This post is part of a series of year-end posts on Asia Blog written by Asia Society experts and Associate Fellows looking back on noteworthy events in 2011. You can read the entire series here.
After years of growth that continued to clock forward in Asia even as Western economies fell into recession and an anemic recovery, the major economies of Japan, China, and India are now feeling the impact of economic slowdown in Europe. Credit is tightening, economic growth is moderating, and property prices are finally falling. Yet it's not a bleak picture — Asia remains one of the few true growth regions of the world, with GDP forecasts by the IMF and Asian Development Bank still at around 7 percent. Here are some of the key trends in finance to look for in 2012:
1. Global Acquisitions
Asian companies, particularly Japanese, Chinese and Indian, will continue to seek expansion into global markets. The Japanese will keep leading the pack, prompted by a strong yen and few opportunities to grow at home. In 2011, Japanese companies became the biggest acquirers of foreign assets for the first time in three years, making acquisitions as far away as Switzerland and Brazil — and closer to home in Southeast Asia — some $84 billion worth so far, according to data compiled by Bloomberg. With hundreds of trillions of yen valued at the highest levels to the dollar since World War II, expect the spree to continue.
2. Property Price Slowdown
Asia's real estate prices, after years of searing growth, are finally falling and will continue to do so — but are unlikely to go bust in a U.S.-style meltdown. Singapore, Sydney, Hong Kong and Beijing have all seen price declines in the final months of this year, and prices in other markets including Seoul and Bangkok have stopped going up. As inflation starts to temper in China, Beijing will keep up efforts to dampen the property market and contain what some analysts have called bubbles in China's major cities.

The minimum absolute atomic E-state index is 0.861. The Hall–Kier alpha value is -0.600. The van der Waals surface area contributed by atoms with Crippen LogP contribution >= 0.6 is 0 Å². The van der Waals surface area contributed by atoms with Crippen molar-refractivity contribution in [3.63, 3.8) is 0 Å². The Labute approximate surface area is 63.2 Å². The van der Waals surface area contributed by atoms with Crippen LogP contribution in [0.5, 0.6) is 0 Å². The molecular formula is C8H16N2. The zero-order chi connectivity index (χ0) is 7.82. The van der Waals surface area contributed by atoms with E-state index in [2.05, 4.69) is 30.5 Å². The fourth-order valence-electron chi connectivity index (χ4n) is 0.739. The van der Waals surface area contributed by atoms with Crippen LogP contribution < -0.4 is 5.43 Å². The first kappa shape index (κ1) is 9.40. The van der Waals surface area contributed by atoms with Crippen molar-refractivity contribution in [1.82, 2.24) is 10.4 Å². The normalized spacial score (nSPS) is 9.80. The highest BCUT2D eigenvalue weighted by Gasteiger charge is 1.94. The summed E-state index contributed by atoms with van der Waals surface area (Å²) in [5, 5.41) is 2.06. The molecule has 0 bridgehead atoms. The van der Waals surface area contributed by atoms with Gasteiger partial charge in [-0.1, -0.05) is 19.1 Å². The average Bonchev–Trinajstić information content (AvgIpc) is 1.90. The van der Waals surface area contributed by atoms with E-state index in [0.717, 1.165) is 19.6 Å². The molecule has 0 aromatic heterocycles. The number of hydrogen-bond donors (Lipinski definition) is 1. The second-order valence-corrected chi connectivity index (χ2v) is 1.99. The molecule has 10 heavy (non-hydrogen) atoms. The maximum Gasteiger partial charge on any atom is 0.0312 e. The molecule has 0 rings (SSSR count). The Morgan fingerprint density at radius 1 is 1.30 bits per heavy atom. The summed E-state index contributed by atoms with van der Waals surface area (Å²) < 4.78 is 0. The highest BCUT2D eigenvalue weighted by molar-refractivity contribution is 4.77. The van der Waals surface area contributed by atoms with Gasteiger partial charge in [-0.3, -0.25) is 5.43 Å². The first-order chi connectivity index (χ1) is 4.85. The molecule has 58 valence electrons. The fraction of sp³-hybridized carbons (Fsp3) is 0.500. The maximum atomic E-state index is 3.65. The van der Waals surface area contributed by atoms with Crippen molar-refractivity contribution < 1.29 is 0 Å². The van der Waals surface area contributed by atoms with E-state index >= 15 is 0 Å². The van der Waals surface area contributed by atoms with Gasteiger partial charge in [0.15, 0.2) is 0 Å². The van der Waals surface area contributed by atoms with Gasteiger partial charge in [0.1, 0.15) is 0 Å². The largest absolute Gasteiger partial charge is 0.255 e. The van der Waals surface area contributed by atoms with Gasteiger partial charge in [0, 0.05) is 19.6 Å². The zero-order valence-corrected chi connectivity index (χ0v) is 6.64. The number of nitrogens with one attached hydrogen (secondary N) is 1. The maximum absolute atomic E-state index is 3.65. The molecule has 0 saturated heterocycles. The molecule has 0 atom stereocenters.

3. Credit Tightening
Banks throughout Asia will keep tightening lending standards in order to reign in rampant lending, putting a squeeze on businesses. In China, in particular, the government has sought to curb excess loans, so analysts expect the tightening of credit to continue into 2012. China has sought to stimulate its economy through massive lending increases and Keynesian-style spending over the past three years. But now, Beijing's 2012's fiscal stimulus plan instead includes cutting taxes on small businesses and increasing public service spending.
4. A Globalizing Yuan
China will continue to take steps to ultimately make the yuan a convertible currency. Expect the recent spate of Hong Kong's "dim sum" bonds — companies raising money by issuing debt in yuan in order to fund business expansion in China — to continue. Yuan bank deposits, now totaling more than $94 billion, will continue to increase. Central banks around the world may start holding yuan as part of their foreign-exchange reserves.
Despite ongoing layoffs in Europe and the United States, Asian companies will continue to add employees in 2012. A recent Duke University/CFO Magazine Global Business Outlook Survey of chief financial officers in Asia found expected workforce expansions of 5 percent on average over the next year — accompanied by a 7 percent increase in wages. That may be one bit of bright news for the 230,000 people laid off from the financial services industry worldwide this year.